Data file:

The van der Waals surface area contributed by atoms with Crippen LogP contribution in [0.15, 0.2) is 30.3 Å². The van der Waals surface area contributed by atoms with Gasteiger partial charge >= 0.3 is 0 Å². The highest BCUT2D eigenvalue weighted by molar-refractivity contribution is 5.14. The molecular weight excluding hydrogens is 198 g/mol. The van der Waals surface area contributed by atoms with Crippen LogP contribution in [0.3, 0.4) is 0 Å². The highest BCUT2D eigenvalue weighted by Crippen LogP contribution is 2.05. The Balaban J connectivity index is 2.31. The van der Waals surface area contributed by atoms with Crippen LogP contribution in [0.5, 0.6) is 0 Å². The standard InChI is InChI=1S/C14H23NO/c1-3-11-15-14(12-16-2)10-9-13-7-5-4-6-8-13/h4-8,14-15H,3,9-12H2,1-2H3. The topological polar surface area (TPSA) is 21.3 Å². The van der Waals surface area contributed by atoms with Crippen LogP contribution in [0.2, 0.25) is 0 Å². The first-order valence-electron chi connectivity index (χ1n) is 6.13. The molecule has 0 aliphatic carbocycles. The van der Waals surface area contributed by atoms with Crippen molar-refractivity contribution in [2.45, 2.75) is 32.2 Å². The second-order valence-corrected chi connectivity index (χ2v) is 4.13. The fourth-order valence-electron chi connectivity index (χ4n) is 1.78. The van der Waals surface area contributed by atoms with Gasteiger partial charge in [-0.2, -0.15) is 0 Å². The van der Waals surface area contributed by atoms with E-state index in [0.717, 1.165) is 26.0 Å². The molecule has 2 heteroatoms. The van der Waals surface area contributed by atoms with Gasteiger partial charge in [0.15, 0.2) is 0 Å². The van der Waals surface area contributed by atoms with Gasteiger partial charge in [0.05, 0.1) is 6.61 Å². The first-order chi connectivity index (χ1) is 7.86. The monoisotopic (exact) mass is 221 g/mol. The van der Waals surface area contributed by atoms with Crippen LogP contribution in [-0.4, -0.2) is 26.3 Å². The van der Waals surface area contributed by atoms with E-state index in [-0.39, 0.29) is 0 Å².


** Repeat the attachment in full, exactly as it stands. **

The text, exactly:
The van der Waals surface area contributed by atoms with Crippen LogP contribution in [0.15, 0.2) is 30.3 Å². The van der Waals surface area contributed by atoms with Gasteiger partial charge >= 0.3 is 0 Å². The highest BCUT2D eigenvalue weighted by molar-refractivity contribution is 5.14. The molecular weight excluding hydrogens is 198 g/mol. The van der Waals surface area contributed by atoms with Crippen LogP contribution in [0.3, 0.4) is 0 Å². The highest BCUT2D eigenvalue weighted by Crippen LogP contribution is 2.05. The Balaban J connectivity index is 2.31. The van der Waals surface area contributed by atoms with Crippen LogP contribution in [0.5, 0.6) is 0 Å². The standard InChI is InChI=1S/C14H23NO/c1-3-11-15-14(12-16-2)10-9-13-7-5-4-6-8-13/h4-8,14-15H,3,9-12H2,1-2H3. The topological polar surface area (TPSA) is 21.3 Å². The van der Waals surface area contributed by atoms with Crippen LogP contribution in [0.2, 0.25) is 0 Å². The first-order valence-electron chi connectivity index (χ1n) is 6.13. The molecule has 0 aliphatic carbocycles. The van der Waals surface area contributed by atoms with Crippen molar-refractivity contribution in [2.45, 2.75) is 32.2 Å². The second-order valence-corrected chi connectivity index (χ2v) is 4.13. The fourth-order valence-electron chi connectivity index (χ4n) is 1.78. The van der Waals surface area contributed by atoms with Gasteiger partial charge in [-0.2, -0.15) is 0 Å². The van der Waals surface area contributed by atoms with E-state index in [0.717, 1.165) is 26.0 Å². The molecule has 2 heteroatoms. The van der Waals surface area contributed by atoms with Gasteiger partial charge in [0.15, 0.2) is 0 Å². The van der Waals surface area contributed by atoms with Gasteiger partial charge in [0.05, 0.1) is 6.61 Å². The first-order chi connectivity index (χ1) is 7.86. The monoisotopic (exact) mass is 221 g/mol. The van der Waals surface area contributed by atoms with Crippen LogP contribution in [-0.4, -0.2) is 26.3 Å². The van der Waals surface area contributed by atoms with E-state index in [-0.39, 0.29) is 0 Å².